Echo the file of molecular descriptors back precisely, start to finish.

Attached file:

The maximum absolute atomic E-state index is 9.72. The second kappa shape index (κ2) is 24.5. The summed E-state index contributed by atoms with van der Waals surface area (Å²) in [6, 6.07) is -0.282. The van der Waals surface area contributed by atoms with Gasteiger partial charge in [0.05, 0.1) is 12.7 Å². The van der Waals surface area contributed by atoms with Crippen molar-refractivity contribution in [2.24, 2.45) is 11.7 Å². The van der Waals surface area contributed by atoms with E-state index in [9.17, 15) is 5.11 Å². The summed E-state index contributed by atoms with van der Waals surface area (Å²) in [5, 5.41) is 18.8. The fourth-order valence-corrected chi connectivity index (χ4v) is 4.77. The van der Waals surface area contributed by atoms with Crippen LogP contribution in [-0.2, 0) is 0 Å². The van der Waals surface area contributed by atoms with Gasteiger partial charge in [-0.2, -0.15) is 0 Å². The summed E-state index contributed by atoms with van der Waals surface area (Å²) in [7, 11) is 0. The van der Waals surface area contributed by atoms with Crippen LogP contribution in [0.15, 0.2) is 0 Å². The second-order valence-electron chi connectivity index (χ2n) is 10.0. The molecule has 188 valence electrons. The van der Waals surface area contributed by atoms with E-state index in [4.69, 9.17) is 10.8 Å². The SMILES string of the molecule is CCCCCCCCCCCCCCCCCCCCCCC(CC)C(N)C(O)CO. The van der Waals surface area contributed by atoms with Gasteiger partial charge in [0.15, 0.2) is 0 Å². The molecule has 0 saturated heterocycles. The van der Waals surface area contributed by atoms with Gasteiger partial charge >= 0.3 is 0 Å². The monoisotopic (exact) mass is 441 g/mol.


The maximum absolute atomic E-state index is 9.72. The second kappa shape index (κ2) is 24.5. The summed E-state index contributed by atoms with van der Waals surface area (Å²) in [6, 6.07) is -0.282. The van der Waals surface area contributed by atoms with Gasteiger partial charge in [0.05, 0.1) is 12.7 Å². The van der Waals surface area contributed by atoms with Crippen molar-refractivity contribution in [2.24, 2.45) is 11.7 Å². The van der Waals surface area contributed by atoms with E-state index in [9.17, 15) is 5.11 Å². The summed E-state index contributed by atoms with van der Waals surface area (Å²) in [5, 5.41) is 18.8. The fourth-order valence-corrected chi connectivity index (χ4v) is 4.77. The van der Waals surface area contributed by atoms with Crippen LogP contribution in [-0.2, 0) is 0 Å². The van der Waals surface area contributed by atoms with Gasteiger partial charge in [-0.2, -0.15) is 0 Å². The summed E-state index contributed by atoms with van der Waals surface area (Å²) in [7, 11) is 0. The van der Waals surface area contributed by atoms with Crippen LogP contribution in [0.15, 0.2) is 0 Å². The second-order valence-electron chi connectivity index (χ2n) is 10.0. The molecule has 188 valence electrons. The van der Waals surface area contributed by atoms with E-state index in [4.69, 9.17) is 10.8 Å². The SMILES string of the molecule is CCCCCCCCCCCCCCCCCCCCCCC(CC)C(N)C(O)CO. The van der Waals surface area contributed by atoms with Gasteiger partial charge in [0.15, 0.2) is 0 Å². The molecule has 0 saturated heterocycles. The van der Waals surface area contributed by atoms with Gasteiger partial charge >= 0.3 is 0 Å². The monoisotopic (exact) mass is 441 g/mol.